Video On Demand

The Present and Future Promise of Synthetic Biology

February 6, 2020 • 2:00 – 3:30 pm EST

Please join us on Thursday, February 6th for the inaugural event of our new Synthetic Biology: The Ongoing Technology Revolution Series

The Center for Strategic and International Studies (CSIS) invites you to attend the inaugural event in our Synthetic Biology: The Ongoing Technology Revolution Series. This initial event will introduce the science of synthetic biology, as well as the opportunities and risks it presents to both national security and the global economy. This event will serve as the first of four events, which will convene a diverse set of experts to discuss the security and economic policy implications of this critical emerging technology.
Synthetic Biology: The Ongoing Technology Revolution Series
Emerging technologies—such as artificial intelligence, quantum computing, 5G, and synthetic biology—drive security and economic competition and are increasingly shaping national strategies. To develop an effective strategy for synthetic biology, policy makers and the general public need a better understanding of synthetic biology’s underlying capabilities, state of development, and diverse applications. Through a series of four symposia, CSIS will explore synthetic biology’s wide-ranging applications—from advanced microelectronics and materials to nutrition and cosmetics —and opportunities to shape its future development in support of U.S. security and economic interests. This series will include targeted discussions on synthetic biology’s:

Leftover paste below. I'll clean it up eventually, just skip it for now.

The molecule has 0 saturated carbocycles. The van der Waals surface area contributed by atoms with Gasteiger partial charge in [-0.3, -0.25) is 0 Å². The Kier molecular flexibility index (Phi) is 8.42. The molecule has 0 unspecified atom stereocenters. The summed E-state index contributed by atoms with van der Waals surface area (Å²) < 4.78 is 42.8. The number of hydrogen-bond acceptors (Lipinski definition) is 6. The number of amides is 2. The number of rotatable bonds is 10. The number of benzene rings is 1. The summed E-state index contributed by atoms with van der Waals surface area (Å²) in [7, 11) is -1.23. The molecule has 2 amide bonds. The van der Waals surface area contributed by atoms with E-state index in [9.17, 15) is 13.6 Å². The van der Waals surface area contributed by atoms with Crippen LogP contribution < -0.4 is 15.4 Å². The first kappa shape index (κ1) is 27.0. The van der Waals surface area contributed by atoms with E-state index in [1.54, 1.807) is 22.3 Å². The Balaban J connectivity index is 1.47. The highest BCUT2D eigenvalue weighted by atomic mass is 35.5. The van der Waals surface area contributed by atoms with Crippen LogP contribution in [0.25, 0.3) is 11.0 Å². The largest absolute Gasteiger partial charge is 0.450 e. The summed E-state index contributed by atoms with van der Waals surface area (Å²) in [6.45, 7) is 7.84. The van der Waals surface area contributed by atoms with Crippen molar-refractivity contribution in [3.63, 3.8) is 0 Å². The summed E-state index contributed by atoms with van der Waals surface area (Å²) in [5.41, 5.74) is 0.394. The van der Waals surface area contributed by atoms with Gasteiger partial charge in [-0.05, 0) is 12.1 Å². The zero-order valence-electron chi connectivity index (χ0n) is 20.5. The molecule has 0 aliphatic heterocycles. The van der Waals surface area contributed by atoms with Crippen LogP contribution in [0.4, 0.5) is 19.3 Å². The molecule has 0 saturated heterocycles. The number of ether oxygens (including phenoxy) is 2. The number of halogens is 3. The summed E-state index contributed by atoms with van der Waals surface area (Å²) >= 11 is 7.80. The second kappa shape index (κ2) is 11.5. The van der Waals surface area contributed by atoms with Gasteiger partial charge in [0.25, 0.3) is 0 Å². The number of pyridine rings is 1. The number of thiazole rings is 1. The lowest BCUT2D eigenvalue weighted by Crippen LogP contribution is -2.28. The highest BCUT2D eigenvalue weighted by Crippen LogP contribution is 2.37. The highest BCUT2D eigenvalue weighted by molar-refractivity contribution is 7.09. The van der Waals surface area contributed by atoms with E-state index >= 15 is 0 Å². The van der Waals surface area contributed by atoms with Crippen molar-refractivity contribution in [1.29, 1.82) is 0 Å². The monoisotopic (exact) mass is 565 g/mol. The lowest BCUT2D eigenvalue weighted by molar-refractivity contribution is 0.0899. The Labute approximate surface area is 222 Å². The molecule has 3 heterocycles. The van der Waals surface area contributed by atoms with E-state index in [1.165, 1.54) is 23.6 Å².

• Present and future potential as a critical emerging technology;
  • Economic, societal, and international implications;
  • National security opportunities and risks; and
  • Implications for emerging technology policy.
CSIS hopes you will join us for our inaugural event on February 6th and will continue the discussion in the events that follow.
This series of events is sponsored by Ginkgo Bioworks, Inc.

Andrew Philip Hunter

Senior Scholar and Associate Professor, Johns Hopkins Center for Health Security

Morgan Dwyer